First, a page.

It All Started with Arthur Saxon!

Hail to the Dinosaurs!

What we do at Dinosaur Training has
a direct link to Arthur Saxon - and
I'll tell you why.

Roughly 100 years ago, Arthur Saxon
brought his world famous strongman
act to the United States, touring the
country as part of a traveling

The circus did a show in Cleveland.

A farm boy from north central Ohio
went to see the show.

He saw the elephants - and the lions -
and the tigers - and the giraffes.

He saw the tumblers, the clowns and
the acrobats.

He saw the trapeze artists twist and
turn as they sailed effortlessly thru
the air.

He saw beautiful women in sequined
nothings that sent his adolescent
heart into overdrive.

Al of that was great (especially the
women) - but then he saw something
that changed his entire life.

He saw Arthur Saxon perform his
strongman act.

Saxon, as you know, held the world
record in the bent press - and in
the two hands anyhow. (And amazingly,
he still holds both records - making
them the longest0standing records in
the history of the Iron Game.)

The young man went home, saved his
pennies for a year - and ordered a
barbell from the Milo Barbell Company
in Philadelphia.

It arrived, he started to train, using
the official Milo Barbell Courses -
and before you knew it, he gained 25
pounds of muscle and tons of strength.

He was hooked.

He became a life-long barbell man.

His name was Harry Paschall. He went on
to become one of the most popular writers
in the history of physical culture.

Harry knew the champs. He trained with Sig
Klein, John Grimek and Steve Stanko.

So he knew what really worked - and he
shared that information in his books and
courses, and in his monthly "Behind the
Scenes" column in Strength and Health.

Harry hated the silly stuff - the booby
building, the pumping, the posing, the
preening and the train all day and forget
about a job and a life nonsense that so
many others espoused.

He kept things in the real world. He
advocated three times per week workouts -
hard work on the big exercises - sensible
sets and reps - and workouts that fit into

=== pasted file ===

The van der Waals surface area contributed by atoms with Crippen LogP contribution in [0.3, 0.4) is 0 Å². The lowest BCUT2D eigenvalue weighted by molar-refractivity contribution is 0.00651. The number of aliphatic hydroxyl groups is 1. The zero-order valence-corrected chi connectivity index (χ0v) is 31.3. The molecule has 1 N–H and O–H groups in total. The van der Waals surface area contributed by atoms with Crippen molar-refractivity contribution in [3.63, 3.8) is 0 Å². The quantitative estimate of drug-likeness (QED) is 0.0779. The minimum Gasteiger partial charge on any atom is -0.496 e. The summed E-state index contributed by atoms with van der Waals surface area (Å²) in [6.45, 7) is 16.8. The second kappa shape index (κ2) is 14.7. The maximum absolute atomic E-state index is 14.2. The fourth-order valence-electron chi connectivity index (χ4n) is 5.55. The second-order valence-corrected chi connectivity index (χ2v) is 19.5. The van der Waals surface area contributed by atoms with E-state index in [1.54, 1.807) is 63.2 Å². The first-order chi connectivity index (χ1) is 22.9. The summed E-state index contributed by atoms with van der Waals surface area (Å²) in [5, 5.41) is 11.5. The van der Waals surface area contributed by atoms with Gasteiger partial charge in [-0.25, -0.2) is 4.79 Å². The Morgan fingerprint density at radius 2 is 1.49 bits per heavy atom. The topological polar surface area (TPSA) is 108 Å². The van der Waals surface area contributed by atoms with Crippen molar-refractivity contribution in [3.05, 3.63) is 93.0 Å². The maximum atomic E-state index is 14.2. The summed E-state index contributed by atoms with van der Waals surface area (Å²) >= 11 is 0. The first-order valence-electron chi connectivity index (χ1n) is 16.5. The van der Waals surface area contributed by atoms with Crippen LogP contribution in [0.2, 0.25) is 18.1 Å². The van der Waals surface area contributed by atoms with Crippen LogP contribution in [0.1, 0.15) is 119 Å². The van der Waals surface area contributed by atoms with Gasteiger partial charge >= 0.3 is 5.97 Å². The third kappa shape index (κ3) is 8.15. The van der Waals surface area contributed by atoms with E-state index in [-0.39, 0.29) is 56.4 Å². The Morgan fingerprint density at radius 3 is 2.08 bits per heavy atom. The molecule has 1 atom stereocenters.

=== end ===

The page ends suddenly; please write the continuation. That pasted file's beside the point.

a normal lifestyle.

Fast forward to the 1960's.

A skinny kid from Brooklyn starts lifting
weights - and starts reading Harry Paschall's
books, courses and articles.

He gets great results, and before you know
it, he starts writing his own articles - and
later, his own books and courses.

His name was Bradley J. Steiner. And he was
widely viewed as one of the very best -
perhaps THE very beast - advocates of sane,
sensible training back in the 60's, 70's
and 80's.

I was born a little too late to grow up
reading Harry Paschall's articles. (Harry
died shortly after I was born.)

But I DID read Bradley J. Steiner's articles -
as well as his courses and his books - and
that's how I learned to train the right way.

Later, I discovered Harry Paschall's work -
and studied the heck out of it.

And eventually, I began writing articles of
my own - and then books of my own. They've
helped tens of thousands of people build
strength and muscle. They've probably helped

So here we are, 100 years after Harry Paschall
saw the amazing Arthur Saxon, and we're hitting
the iron and spreading the word and continuing
the grand tradition.

And that's a pretty cool thing.

As always, thanks for reading and have a
great day. If you train today, make it a
good one!

Yours in strength,

Brooks Kubik

P.S. You can learn more about Arthur Saxon
and other incredible strongmen of the past -
and how they trained - in DINOSAUR TRAINING:

P.S. 2. My other books and courses are
right here:

P.S. 3. Thought for the Day: "Look to the
past for guidance and to the future for great
results. But lift in the present." -- Brooks